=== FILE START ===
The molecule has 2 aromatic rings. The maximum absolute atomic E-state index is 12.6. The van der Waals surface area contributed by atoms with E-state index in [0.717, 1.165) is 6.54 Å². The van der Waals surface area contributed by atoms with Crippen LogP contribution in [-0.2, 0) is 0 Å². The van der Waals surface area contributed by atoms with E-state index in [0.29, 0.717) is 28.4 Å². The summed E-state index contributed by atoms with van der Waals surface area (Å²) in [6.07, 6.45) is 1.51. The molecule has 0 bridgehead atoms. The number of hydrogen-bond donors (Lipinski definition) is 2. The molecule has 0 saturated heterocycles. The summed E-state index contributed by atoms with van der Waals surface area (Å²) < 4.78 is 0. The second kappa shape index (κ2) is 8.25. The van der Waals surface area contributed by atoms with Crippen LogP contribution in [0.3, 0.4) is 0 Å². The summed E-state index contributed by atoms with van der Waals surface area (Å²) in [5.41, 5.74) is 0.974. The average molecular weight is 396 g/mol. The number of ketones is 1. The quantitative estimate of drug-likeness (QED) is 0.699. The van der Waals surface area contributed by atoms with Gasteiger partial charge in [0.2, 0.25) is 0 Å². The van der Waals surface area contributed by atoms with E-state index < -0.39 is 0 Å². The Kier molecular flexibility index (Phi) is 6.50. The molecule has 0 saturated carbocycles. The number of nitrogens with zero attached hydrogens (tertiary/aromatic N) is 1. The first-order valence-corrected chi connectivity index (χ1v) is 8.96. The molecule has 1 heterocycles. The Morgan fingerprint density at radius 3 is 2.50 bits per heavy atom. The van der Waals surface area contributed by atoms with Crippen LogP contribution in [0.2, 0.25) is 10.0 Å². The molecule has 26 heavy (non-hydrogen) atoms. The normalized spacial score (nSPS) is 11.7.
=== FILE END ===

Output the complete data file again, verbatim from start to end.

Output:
The molecule has 2 aromatic rings. The maximum absolute atomic E-state index is 12.6. The van der Waals surface area contributed by atoms with E-state index in [0.717, 1.165) is 6.54 Å². The van der Waals surface area contributed by atoms with Crippen LogP contribution in [-0.2, 0) is 0 Å². The van der Waals surface area contributed by atoms with E-state index in [0.29, 0.717) is 28.4 Å². The summed E-state index contributed by atoms with van der Waals surface area (Å²) in [6.07, 6.45) is 1.51. The molecule has 0 bridgehead atoms. The number of hydrogen-bond donors (Lipinski definition) is 2. The molecule has 0 saturated heterocycles. The summed E-state index contributed by atoms with van der Waals surface area (Å²) < 4.78 is 0. The second kappa shape index (κ2) is 8.25. The van der Waals surface area contributed by atoms with Crippen LogP contribution in [0.3, 0.4) is 0 Å². The summed E-state index contributed by atoms with van der Waals surface area (Å²) in [5.41, 5.74) is 0.974. The average molecular weight is 396 g/mol. The number of ketones is 1. The quantitative estimate of drug-likeness (QED) is 0.699. The van der Waals surface area contributed by atoms with Gasteiger partial charge in [0.2, 0.25) is 0 Å². The van der Waals surface area contributed by atoms with E-state index < -0.39 is 0 Å². The Kier molecular flexibility index (Phi) is 6.50. The molecule has 0 saturated carbocycles. The number of nitrogens with zero attached hydrogens (tertiary/aromatic N) is 1. The first-order valence-corrected chi connectivity index (χ1v) is 8.96. The molecule has 1 heterocycles. The Morgan fingerprint density at radius 3 is 2.50 bits per heavy atom. The van der Waals surface area contributed by atoms with Crippen LogP contribution in [0.2, 0.25) is 10.0 Å². The molecule has 26 heavy (non-hydrogen) atoms. The normalized spacial score (nSPS) is 11.7.